The “svn update” commands keep you in sync with other developers, who work on their files in their own working copies of the repository. If you go for long periods before committing changes, it is still good to issue “svn update” commands every once in a while in order to ensure that you don’t stray too far from the evolving code base. If you don’t commit that frequently, your development process would look like this:
write code or make changes to existing codesvn updateresolve conflicts (if any)write code or make changes to existing codesvn updateresolve conflicts (if any)write code or make changes to existing codesvn updateresolve conflicts (if any)svn commit
Table 2 lists the other svn commands that are frequently used during a development session.
|del, remove, rm
|Delete a file from the current revision of the repository.
|mv, rename, ren
|Move a file in the repository to a new name. Rename is the same as move, if you think about it.
|Show the differences between one revision of a file and another revision of the file.
|Revert the specified file or files to the revisions at checkout time.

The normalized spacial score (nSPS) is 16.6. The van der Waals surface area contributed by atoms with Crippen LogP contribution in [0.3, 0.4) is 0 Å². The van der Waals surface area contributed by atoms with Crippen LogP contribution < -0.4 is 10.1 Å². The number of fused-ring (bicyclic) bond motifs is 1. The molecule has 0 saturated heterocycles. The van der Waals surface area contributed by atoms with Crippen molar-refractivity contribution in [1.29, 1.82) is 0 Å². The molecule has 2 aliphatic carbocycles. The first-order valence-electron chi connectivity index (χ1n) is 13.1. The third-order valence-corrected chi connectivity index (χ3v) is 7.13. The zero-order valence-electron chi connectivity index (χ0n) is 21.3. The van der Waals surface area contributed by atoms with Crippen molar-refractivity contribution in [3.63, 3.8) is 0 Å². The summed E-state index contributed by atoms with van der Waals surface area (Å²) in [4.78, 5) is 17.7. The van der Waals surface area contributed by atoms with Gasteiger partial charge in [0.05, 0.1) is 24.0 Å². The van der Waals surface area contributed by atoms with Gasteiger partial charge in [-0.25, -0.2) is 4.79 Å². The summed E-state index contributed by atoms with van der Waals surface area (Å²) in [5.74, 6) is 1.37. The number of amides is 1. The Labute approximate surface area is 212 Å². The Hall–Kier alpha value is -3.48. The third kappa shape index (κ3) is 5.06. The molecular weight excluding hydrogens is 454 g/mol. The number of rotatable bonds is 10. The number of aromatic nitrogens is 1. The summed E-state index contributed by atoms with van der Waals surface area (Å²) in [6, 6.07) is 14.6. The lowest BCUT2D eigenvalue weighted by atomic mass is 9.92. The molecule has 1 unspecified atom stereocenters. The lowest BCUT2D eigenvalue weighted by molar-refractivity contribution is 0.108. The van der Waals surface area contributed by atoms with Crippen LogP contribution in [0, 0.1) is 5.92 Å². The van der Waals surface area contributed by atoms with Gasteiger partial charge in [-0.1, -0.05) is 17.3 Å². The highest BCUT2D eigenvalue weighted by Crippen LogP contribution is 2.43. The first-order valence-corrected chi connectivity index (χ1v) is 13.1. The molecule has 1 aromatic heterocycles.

|Copy one or more files or directories. When both arguments are URLs, the copy command performs branch and tag operations.
|Table 2. Frequently Used svn Commands
The “svn help” command also is useful. You can obtain general help with “svn help” or quick help on any svn command with “svn help command“.
Wedging, Branching, and Tagging
Because it relies on the Berkeley DB filesystem as its standard repository storage backend, the repository occasionally will become “wedged”. The Berkeley DB filesystem occasionally becomes wedged when it tries to perform a transaction but cannot because of a race condition occurring from simultaneous access. The Berkeley DB provides many important features?most notably database transaction semantics?but occasional wedging is one of its weaknesses. When that happens, further transactions are prevented and you cannot access the Subversion repository. Fortunately, wedging occurs infrequently and is also harmless as long as it is treated right after it happens. When it does, issue the following command to fix the problem: